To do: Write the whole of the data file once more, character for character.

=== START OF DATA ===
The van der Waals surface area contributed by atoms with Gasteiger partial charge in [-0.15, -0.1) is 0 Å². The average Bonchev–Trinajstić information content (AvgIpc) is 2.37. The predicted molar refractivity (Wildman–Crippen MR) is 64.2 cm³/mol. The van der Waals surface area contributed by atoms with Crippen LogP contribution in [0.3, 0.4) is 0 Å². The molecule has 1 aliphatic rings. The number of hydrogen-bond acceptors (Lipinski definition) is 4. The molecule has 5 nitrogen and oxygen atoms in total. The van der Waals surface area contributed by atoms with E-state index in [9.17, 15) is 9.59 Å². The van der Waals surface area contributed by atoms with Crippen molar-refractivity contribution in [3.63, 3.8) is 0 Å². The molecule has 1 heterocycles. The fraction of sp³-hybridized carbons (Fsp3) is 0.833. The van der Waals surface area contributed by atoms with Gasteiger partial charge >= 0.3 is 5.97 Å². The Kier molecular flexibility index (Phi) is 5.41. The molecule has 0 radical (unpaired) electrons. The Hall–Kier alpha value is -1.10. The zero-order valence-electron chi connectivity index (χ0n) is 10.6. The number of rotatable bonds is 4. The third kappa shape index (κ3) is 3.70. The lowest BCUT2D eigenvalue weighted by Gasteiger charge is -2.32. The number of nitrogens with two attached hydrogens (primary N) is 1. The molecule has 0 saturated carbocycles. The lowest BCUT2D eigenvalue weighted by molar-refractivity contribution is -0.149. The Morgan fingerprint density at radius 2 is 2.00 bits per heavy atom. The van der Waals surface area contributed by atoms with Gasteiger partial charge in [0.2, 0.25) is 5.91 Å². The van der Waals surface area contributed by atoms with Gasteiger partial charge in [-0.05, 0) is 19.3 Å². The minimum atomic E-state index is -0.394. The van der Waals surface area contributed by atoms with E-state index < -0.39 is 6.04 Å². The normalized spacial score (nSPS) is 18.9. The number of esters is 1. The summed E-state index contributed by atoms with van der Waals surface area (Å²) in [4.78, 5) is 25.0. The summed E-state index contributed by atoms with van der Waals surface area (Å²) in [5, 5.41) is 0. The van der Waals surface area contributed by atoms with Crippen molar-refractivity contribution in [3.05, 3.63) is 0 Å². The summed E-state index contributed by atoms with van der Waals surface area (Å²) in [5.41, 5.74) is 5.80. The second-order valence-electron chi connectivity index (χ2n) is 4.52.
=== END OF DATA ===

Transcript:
The van der Waals surface area contributed by atoms with Gasteiger partial charge in [-0.15, -0.1) is 0 Å². The average Bonchev–Trinajstić information content (AvgIpc) is 2.37. The predicted molar refractivity (Wildman–Crippen MR) is 64.2 cm³/mol. The van der Waals surface area contributed by atoms with Crippen LogP contribution in [0.3, 0.4) is 0 Å². The molecule has 1 aliphatic rings. The number of hydrogen-bond acceptors (Lipinski definition) is 4. The molecule has 5 nitrogen and oxygen atoms in total. The van der Waals surface area contributed by atoms with E-state index in [9.17, 15) is 9.59 Å². The van der Waals surface area contributed by atoms with Crippen molar-refractivity contribution in [3.63, 3.8) is 0 Å². The molecule has 1 heterocycles. The fraction of sp³-hybridized carbons (Fsp3) is 0.833. The van der Waals surface area contributed by atoms with Gasteiger partial charge >= 0.3 is 5.97 Å². The Kier molecular flexibility index (Phi) is 5.41. The molecule has 0 radical (unpaired) electrons. The Hall–Kier alpha value is -1.10. The zero-order valence-electron chi connectivity index (χ0n) is 10.6. The number of rotatable bonds is 4. The third kappa shape index (κ3) is 3.70. The lowest BCUT2D eigenvalue weighted by Gasteiger charge is -2.32. The number of nitrogens with two attached hydrogens (primary N) is 1. The molecule has 0 saturated carbocycles. The lowest BCUT2D eigenvalue weighted by molar-refractivity contribution is -0.149. The Morgan fingerprint density at radius 2 is 2.00 bits per heavy atom. The van der Waals surface area contributed by atoms with Gasteiger partial charge in [0.2, 0.25) is 5.91 Å². The van der Waals surface area contributed by atoms with Gasteiger partial charge in [-0.05, 0) is 19.3 Å². The minimum atomic E-state index is -0.394. The van der Waals surface area contributed by atoms with E-state index < -0.39 is 6.04 Å². The normalized spacial score (nSPS) is 18.9. The number of esters is 1. The summed E-state index contributed by atoms with van der Waals surface area (Å²) in [4.78, 5) is 25.0. The summed E-state index contributed by atoms with van der Waals surface area (Å²) in [5, 5.41) is 0. The van der Waals surface area contributed by atoms with Crippen molar-refractivity contribution in [3.05, 3.63) is 0 Å². The summed E-state index contributed by atoms with van der Waals surface area (Å²) in [5.41, 5.74) is 5.80. The second-order valence-electron chi connectivity index (χ2n) is 4.52.